No, it’s not a point of view, and even if believin’, if capable, of Jesus, forgiveness, and heaven, it doesn’t change the depression, the voices, the need for monitored medication for those of us who got on Medicaid before the government and high falutin’ folks with money thought we oughta earn without knowing a thing about it.
For, us, dark corner souls old and bound by insanity know nobody earned or deserved what we got.
Everybody makes mistakes as lookin’ back, the haunting nature of failure becomes us, where there’s no lookin’ back or forward either. Nobody’s a comin’ to give us more or to make the pain go away.
Just a short, more of a stay, until it’s finally our big day and in our finest, we get a little funeral if we’re lucky or at least get a group that loves enough to put together a proper end to remember us by.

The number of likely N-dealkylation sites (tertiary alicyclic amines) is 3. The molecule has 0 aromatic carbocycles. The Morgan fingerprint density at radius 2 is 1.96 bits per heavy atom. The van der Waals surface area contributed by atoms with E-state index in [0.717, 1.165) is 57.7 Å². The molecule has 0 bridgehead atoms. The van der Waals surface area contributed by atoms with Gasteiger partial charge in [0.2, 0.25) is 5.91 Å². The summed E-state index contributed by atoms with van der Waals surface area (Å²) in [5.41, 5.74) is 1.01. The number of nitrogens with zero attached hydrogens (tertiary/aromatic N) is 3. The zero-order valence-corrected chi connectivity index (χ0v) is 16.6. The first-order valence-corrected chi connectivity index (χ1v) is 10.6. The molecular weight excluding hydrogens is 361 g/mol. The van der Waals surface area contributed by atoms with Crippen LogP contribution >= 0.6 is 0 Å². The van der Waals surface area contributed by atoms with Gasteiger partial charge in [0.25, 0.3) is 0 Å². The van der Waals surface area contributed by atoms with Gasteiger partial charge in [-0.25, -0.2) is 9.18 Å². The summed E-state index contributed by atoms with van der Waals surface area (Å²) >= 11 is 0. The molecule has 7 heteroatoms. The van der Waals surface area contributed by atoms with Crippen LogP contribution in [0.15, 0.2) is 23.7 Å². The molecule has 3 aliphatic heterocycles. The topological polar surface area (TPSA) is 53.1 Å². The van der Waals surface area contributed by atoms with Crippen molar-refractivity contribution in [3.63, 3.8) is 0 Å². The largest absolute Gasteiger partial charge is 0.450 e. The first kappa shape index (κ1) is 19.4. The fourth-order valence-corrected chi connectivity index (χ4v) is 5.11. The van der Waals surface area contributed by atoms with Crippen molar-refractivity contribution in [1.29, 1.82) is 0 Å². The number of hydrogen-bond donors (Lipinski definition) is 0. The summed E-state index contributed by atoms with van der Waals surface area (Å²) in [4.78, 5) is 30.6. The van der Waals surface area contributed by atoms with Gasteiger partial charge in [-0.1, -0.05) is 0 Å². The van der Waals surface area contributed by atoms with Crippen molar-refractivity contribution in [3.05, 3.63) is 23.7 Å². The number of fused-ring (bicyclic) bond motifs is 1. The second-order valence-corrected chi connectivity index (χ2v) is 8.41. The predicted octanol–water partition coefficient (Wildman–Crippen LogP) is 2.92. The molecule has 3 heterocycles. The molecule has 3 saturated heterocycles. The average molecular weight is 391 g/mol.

The completion of the role we’ve played in this world, the us in dark corners know only what’s a-comin’ while we laugh at the craziness and senseless meaning of it all. We in dark corners get lost for moments in time with the void that looks like a kind heartfelt smile with crinkles in our foreheads.
Ah, Sharee is cryin’ alone in her room again. Guess I’ll go to bed.